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Carolina Panthers safety Eric Reid has been a solid contributor since the team signed him. He has started all four games he has played in, with 24 tackles and a sack. The Panthers are 3-1 in those games.
There hasn’t been a problem that Reid is kneeling during the playing of the national anthem at NFL games, as he continues to bring attention to social causes. That’s how it should be. Reid is doing his job, doing it well and the Panthers are happy to have him.
“Like I’ve always said about this stuff, the only time it’s a distraction is when you guys bring it up,” Panthers coach Ron Rivera said according to ESPN, referencing the media.
That’s great, because Reid said that he plans to keep kneeling.
‘Very respectfully, he doesn’t have a choice’
Rivera has supported Reid kneeling when asked about it, and Reid had a straightforward answer about Rivera’s support.
“Very respectfully, he doesn’t have a choice,” Reid said, according to ESPN’s David Newton. “He’s entitled to his opinion, but I know what my rights are. His family was a military family much like many of my people were in the military. My cousin just got back from Afghanistan. My mom was in the armed services. My uncle was enlisted. The list goes on.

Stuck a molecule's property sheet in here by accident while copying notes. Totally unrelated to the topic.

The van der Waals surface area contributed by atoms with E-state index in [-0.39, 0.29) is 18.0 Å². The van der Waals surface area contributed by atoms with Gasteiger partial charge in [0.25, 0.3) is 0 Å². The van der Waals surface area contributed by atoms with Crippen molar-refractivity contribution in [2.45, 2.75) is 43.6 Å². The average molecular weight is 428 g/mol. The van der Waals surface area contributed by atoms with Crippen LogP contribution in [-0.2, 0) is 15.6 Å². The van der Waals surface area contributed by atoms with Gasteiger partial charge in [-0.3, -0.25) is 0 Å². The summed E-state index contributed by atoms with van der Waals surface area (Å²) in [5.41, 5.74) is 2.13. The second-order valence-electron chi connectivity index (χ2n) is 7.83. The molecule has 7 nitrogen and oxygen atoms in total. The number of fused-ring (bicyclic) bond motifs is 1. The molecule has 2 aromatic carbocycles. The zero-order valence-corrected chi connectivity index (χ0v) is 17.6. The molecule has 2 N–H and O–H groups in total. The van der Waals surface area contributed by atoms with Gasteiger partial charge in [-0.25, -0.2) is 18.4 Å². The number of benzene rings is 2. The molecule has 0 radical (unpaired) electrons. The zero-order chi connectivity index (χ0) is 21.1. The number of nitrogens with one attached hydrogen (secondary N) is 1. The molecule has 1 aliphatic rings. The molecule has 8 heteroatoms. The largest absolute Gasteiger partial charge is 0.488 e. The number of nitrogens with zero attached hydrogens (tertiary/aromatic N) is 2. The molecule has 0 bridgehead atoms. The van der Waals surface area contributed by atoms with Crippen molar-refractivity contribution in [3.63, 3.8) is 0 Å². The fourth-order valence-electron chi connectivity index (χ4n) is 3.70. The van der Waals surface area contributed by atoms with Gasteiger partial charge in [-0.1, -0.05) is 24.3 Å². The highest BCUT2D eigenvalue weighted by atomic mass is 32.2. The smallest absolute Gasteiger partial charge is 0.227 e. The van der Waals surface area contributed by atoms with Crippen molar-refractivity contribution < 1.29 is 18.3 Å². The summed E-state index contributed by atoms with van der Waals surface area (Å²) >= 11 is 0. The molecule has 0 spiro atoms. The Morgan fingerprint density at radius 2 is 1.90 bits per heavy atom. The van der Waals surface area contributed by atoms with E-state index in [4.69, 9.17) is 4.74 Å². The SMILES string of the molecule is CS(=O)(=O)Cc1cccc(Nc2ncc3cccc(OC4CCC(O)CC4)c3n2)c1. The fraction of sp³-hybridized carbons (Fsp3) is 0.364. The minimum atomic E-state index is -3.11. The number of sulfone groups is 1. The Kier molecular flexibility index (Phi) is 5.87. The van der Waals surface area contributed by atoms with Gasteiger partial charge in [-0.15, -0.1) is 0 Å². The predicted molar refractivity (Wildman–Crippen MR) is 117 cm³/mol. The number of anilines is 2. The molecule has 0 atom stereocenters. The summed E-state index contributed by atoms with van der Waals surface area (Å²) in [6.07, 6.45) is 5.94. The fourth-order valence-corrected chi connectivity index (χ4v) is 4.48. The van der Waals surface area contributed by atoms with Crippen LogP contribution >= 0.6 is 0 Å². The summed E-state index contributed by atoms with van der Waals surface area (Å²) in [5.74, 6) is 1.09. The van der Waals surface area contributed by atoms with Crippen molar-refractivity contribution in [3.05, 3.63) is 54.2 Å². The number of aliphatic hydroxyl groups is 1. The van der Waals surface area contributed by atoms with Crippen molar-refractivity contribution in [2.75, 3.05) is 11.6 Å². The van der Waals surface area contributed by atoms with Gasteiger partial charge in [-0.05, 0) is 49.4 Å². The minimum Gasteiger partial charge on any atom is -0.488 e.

“But when they get home they’re still black in America. They’re going to fight the same wars when they get home and still face the same things I’m talking about. So I get encouragement from my family that served in the armed forces because they agree with what I’m saying.”
Reid said some fans have yelled at him during the anthem, but any fans who claim they’re outraged have not said anything about it to his face.
“When I’m in the community, when I get approached, I can honestly say I’ve not had anybody say stop kneeling in public,” Reid said, according to ESPN. “It’s all been supportive.”
Eric Reid and Players Coalition continue to disagree
He said in the ESPN story that football is his job, but when it comes to speaking up for black people, “this is my life.” As for Colin Kaepernick, his former teammate and friend who he’ll always be tied to, Reid said Kaepernick is doing a lot of work in communities but doesn’t invite cameras along to document it.
“He meets people morning to night on a daily basis,” Reid said.
If there’s been one controversial aspect of Reid’s time with the Panthers, it was when he tried to confront Philadelphia Eagles safety Malcolm Jenkins during the coin toss before the teams played. Reid is upset that Jenkins and the Players Coalition “sold out” Kaepernick, who started the movement, and Jenkins and other members of the Players Coalition like Redskins cornerback Josh Norman say Reid has his own agenda. The bad feelings on both sides will continue.
“We didn’t start protesting for the NFL’s money,” Reid said, according to ESPN. “So when we feel like a deal was done to end what we started, we take offense to that.”
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